Blois campus

The Blois campus offers engineering courses with the Industrial Systems Engineering (GSI) department, and landscape architect courses with the School for Nature and Landscape (ENP), the INSA Centre Val de Loire’s 5th department, which was set up on 1 January 2015 following the integration of the Blois National Graduate School for Nature and Landscape.

Engineering courses

Industrial systems engineering (GSI) department

The aim of this cross-training in the engineering sciences is to train engineers who are capable of taking on the industrial production activity in its entirety – including R&D, manufacturing and the “support” professions (QHSE, maintenance, purchasing, etc.).

The course is based on 4 main scientific fields :

  • Industrial data processing and Electrical engineering
    (automatic control, electronics, electrotechnology, signal processing, IT, etc.)
  • Mechanical engineering
    (CAD, fluid, structural and continuum mechanics, etc.)
  • Mechatronics
    (Mechanics, electronics, automatic control and IT for the design and manufacture of new products)
  • Industrial systems management
    (maintenance, methods, automated production, quality, environment, dependability, etc.).

4 options :

  • Industrial Purchases Engineering (IAI)
  • Mechanical Engineering and Design (IMC)
  • Acquisition Analysis Decision (ACAD)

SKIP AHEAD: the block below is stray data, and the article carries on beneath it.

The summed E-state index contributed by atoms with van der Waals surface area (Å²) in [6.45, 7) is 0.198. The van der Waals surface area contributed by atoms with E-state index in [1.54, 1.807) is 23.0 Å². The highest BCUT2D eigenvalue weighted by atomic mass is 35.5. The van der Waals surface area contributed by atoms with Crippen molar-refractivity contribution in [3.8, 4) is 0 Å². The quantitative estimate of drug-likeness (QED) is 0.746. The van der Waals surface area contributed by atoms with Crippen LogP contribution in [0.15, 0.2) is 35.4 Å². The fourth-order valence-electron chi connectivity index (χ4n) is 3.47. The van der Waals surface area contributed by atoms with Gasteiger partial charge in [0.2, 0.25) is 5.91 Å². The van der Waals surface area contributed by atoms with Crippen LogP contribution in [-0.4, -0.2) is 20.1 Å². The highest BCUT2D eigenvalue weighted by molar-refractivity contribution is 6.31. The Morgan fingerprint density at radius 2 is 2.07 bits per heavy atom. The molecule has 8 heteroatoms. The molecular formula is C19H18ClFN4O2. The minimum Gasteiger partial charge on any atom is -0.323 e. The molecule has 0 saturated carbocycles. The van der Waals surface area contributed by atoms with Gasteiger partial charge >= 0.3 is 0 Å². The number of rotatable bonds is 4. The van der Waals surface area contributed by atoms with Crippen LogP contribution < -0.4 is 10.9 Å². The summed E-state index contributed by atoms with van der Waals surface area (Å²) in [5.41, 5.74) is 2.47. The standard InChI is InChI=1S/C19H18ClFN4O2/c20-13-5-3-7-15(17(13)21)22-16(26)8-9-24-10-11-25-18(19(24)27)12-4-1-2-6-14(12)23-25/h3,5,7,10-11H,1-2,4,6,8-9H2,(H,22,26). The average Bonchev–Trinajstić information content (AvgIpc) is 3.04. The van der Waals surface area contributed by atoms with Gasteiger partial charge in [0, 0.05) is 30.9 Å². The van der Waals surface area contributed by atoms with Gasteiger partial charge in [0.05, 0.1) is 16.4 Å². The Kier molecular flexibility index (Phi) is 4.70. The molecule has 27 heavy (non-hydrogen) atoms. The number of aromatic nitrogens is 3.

• Performance Maintenance and Reliability of Industrial Systems (PMFSI)


Entrance to the Blois campus

Landscape architecture course

Students learn how to tackle projects through modules looking at all the technical, scientific and visual aspects involved. Throughout the five-year course this approach is built on by setting increasingly complex challenges for students covering the analytical and preparatory stages of a landscape project, as well as those concerning the students' personal and increasingly independent development.

The course is organised around theoretical and practical knowledge concerning the multifaceted question of landscapes and the skills specific to the landscape architect's profession of assessing, programming and designing.

There are five core groups of modules making up the course syllabus over its 5 years:

  • Modules in the landscape project through a workshop from the 1st to the 4th  year and an end-of-course assignment in Year 5
  • Scientific and technical modules
  • Engineering science modules in the landscape project
  • Human and social science modules
  • Visual art and representation modules

The five-year course encompasses some 3,700 hours of teaching, in addition to five placements (one per year) and the end-of-course assignment. Graduates will be awarded the State Landscape Architect Degree (DEP), which is a Master's qualification.

Entrance to the School for Nature and Landscape building